If someone offers you a glass of Ruchè it is probably because they like you!
Ruchè di Castagnole Monferrato wines have classically been enjoyed during large family gatherings and in times of celebration. It is undoubtedly one of the most wonderful indigenous wines that showcases the excellence of the Monferrato area – Asti province.
In 2010, 95% of all Ruchè wine produced was domestically purchased and consumed. Now, about half of the wine is exported to the United States, Japan, Switzerland, Denmark, and other countries all over the world.
Brief History of Ruchè
Ruchè, pronounced Roo-Kay, with the stress on the Kay, is a red grape variety from the Piedmont region of Italy. The origins of the variety are well known and for many years the vines of Ruchè grew among the more productive Barbera vines. Ruchè gained Denominazione di Origine Controllata (DOC) status in 1987 and in 2000 only 30 hectares (75 acres) were in production. The variety graduated to Denominazione di Origine Controllata e Garantita (DOCG) status in 2010. As of 2015, the Ruchè vine is cultivated in 160 hectares of vineyard, spread around the villages of Grana, Viarigi, Castagnole Monferrato, Refrancore, Montemagno, Scurzolengo, and Portacomaro. Ruchè is likely the smallest DOCG production variety in all of Italy.
The plantation of Ruchè vine and cultivation of its vineyards was begun by Don Giacomo Cauda (Priest of Castagnole Monferrato) back in the early ‘60s. The Tenuta Montemagno winery uses the Southwest slope of clay and limestone marl to plant and cultivate their vines. The deep interaction of the work in the vineyard, the quality of the soil, and the vinification in a cellar produces a peculiar and unique Ruchè of Tenuta Montemagno wine.
Ruchè di Castagnole Monferrato Wine Characteristics
Ruchè vines produce red grapes with a mid- to early season ripening schedule. A good share of malic acid with low acidity adds freshness to the wine. The semi-aromatic grapes also have good alcohol potential. The grapes themsleves offer olfactory notes of faded roses and spices along with the reminiscent taste of raspberry, blackberry, and ripe plums, with hints of spices (such as black pepper and cinnamon); all of which adds unique characteristics to the wine produced from the grapes.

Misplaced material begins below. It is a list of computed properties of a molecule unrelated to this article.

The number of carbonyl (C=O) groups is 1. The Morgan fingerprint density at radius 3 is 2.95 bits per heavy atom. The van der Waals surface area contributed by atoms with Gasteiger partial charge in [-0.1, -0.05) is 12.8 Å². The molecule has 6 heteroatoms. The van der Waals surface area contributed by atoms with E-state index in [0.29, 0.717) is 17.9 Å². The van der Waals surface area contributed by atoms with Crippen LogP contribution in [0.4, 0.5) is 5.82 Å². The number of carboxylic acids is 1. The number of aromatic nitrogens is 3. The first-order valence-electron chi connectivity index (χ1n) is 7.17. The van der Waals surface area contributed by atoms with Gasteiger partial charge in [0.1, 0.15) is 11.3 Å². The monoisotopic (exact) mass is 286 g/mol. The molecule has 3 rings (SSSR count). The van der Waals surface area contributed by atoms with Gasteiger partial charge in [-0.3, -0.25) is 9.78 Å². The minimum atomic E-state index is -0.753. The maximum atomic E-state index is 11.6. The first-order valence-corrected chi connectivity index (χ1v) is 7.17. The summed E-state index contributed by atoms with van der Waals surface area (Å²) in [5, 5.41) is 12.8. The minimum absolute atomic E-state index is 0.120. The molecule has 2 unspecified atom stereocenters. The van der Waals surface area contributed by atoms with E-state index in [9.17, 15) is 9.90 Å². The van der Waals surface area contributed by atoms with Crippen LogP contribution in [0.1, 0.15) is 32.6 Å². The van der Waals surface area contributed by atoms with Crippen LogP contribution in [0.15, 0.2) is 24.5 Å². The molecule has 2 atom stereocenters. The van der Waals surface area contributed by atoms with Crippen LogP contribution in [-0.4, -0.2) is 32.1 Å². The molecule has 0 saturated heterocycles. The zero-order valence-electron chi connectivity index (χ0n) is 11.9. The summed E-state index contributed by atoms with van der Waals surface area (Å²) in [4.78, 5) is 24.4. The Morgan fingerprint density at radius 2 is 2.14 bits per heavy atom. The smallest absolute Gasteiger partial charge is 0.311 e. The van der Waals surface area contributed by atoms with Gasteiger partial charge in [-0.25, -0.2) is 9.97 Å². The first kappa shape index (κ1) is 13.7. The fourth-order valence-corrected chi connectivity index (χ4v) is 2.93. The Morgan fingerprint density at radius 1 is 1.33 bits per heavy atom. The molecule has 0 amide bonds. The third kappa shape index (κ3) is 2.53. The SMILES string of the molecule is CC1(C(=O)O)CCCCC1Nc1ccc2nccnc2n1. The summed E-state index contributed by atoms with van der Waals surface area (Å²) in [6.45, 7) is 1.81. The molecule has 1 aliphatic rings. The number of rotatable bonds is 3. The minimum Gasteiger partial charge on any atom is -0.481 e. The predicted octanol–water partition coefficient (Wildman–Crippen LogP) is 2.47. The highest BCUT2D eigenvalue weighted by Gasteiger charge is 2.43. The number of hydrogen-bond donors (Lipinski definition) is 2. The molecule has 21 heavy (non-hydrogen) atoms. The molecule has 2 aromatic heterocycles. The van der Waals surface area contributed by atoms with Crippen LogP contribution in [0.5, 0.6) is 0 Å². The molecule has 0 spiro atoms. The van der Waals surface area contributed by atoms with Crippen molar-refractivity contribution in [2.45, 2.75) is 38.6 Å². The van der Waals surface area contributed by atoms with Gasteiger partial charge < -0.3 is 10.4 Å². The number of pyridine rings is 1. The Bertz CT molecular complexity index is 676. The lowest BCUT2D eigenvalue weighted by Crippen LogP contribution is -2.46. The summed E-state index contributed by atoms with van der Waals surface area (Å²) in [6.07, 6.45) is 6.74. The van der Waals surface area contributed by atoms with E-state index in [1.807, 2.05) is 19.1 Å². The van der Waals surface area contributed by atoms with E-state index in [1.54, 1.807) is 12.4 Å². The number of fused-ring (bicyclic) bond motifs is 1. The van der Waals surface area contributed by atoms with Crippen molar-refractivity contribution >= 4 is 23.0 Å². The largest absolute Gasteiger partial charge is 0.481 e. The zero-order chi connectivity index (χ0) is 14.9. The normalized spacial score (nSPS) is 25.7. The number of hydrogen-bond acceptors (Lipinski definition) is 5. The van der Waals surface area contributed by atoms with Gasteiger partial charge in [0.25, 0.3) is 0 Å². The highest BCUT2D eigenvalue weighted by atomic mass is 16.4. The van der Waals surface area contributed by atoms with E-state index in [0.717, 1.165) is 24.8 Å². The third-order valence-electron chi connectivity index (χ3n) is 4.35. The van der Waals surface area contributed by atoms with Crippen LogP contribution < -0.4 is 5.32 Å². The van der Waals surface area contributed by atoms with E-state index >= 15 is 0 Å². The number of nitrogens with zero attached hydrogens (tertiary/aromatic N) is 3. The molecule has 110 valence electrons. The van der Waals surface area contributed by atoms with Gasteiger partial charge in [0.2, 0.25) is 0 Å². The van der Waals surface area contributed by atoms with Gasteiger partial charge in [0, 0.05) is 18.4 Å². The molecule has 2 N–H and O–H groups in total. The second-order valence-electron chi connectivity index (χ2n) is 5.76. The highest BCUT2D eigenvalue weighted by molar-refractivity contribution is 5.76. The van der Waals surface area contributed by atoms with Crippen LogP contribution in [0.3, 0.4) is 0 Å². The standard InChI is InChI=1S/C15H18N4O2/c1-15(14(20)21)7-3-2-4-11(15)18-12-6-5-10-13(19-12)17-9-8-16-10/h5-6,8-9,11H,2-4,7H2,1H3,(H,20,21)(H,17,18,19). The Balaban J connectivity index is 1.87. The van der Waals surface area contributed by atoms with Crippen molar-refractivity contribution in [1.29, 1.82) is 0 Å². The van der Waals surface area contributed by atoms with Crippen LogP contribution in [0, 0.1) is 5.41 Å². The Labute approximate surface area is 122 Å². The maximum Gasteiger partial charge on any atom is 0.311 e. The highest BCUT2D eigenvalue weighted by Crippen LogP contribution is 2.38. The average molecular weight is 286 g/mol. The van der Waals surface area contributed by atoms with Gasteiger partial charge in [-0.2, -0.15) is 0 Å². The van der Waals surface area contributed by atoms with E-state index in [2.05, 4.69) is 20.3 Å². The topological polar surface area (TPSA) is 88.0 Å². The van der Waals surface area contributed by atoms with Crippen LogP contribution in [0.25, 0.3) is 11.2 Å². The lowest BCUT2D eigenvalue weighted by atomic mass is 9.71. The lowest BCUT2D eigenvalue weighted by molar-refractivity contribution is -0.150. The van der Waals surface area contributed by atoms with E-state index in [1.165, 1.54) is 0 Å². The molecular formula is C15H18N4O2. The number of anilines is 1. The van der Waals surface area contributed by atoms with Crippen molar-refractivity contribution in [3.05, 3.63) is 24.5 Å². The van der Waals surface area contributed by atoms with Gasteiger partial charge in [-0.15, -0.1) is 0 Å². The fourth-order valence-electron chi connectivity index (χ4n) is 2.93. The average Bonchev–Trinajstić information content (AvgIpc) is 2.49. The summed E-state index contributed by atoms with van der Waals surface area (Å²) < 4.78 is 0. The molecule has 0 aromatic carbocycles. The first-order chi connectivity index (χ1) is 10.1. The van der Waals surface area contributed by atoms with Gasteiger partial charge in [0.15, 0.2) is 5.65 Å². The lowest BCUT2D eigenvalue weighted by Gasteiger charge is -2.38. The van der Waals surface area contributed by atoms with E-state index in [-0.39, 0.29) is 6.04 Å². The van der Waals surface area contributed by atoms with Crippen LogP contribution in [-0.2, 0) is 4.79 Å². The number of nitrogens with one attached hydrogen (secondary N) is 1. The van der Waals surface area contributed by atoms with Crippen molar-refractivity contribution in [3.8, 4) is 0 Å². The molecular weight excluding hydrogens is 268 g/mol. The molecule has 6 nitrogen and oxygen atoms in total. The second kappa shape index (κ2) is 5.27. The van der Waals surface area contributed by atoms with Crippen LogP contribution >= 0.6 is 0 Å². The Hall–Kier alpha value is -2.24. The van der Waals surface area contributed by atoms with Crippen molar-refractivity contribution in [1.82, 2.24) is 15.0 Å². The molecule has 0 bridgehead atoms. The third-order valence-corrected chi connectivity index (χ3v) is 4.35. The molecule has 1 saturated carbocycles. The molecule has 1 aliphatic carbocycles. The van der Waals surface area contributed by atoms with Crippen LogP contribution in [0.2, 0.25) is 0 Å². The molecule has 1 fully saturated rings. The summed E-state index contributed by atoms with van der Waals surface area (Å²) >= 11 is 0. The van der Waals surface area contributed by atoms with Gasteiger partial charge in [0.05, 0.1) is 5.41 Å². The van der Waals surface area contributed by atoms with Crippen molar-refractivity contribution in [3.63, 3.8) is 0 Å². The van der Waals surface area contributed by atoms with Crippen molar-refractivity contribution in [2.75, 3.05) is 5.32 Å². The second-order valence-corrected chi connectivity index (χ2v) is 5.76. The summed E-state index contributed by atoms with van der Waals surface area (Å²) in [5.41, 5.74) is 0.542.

Ruchè di Castagnole Monferrato vinified from Ruchè grapes is very peculiar – low to moderate acidity, lightly aromatic, and well balanced with a very unique taste. It expresses harmony and balance with softness and elegance. Its intense bouquet is characterized by prominent notes of pepper and cinnamon, eucalyptus, wild berries, and sour cherry, giving a long lingering aftertaste.
Two Labels of Ruchè di Castagnole Monferrato Wine
The Tenuta Montemagno wines assortment has two labels of Ruchè:
The Nobilis variety is characterized as elegant, velvety, and persistent. It is vinified from an autochthonous grape variety which is only cultivable in a restricted area around Tenuta Montemagno. It is best served at a temperature of 18°-20°C.
The Invictus variety is one of the top selling wines of the Tenuta Montemagno cellar. Invictus is a late harvest wine. Meaning the grape bunches are left to hang on the vines to overripen before they are harvested. Over-ripening the grapes reduces the acidity, increases the sugar level, the structure, and the perfumes of the grapes. Invictus is a wine of great longevity and elegance. This wine has intense notes of roses, violets, and ripe red fruit. This dark red color wine with purple and black reflections should be served at a temperature of 18°-20°C.
A few other things you should know about Ruchè di Castagnole Monferrato Wines:
- Municipalities of Castagnole Monferrato, Grana, Montemagno, Portacomaro, Refrancore, Scurzolengo and Viarigi.
- 90% to 100% Ruchè (Barbera and/or Brachetto up to a maximum of 10%)
Minimum Natural Alcohol Content (by volume of the grapes):
- Minimum 10.5%
- Maximum of 9 tons
- Minimum total alcohol content (by volume): 12%
- Minimum total acidity: 5%
- Minimum net dry extract: 20%
This full, distinctly tannic, and aromatic on the palate wine is an ideal companion for mature or fragrant blue cheeses. It is also suitable to serve with local Piedmontese dishes such as agnolotti (ravioli-type filled pasta), finanziera (an offal-based dish), and other traditional Italian main courses.
Its softness, succulence, and olfactory depth make it easy to combine with other highly aromatic and spicy foods, such as ginger. This means that it also pairs very well with oriental cuisine and piquant dishes. Its versatility makes it a truly cosmopolitan wine.
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Have you tried these wines? Which was your favorite and why? What did you pair it with? Let us know in the comments!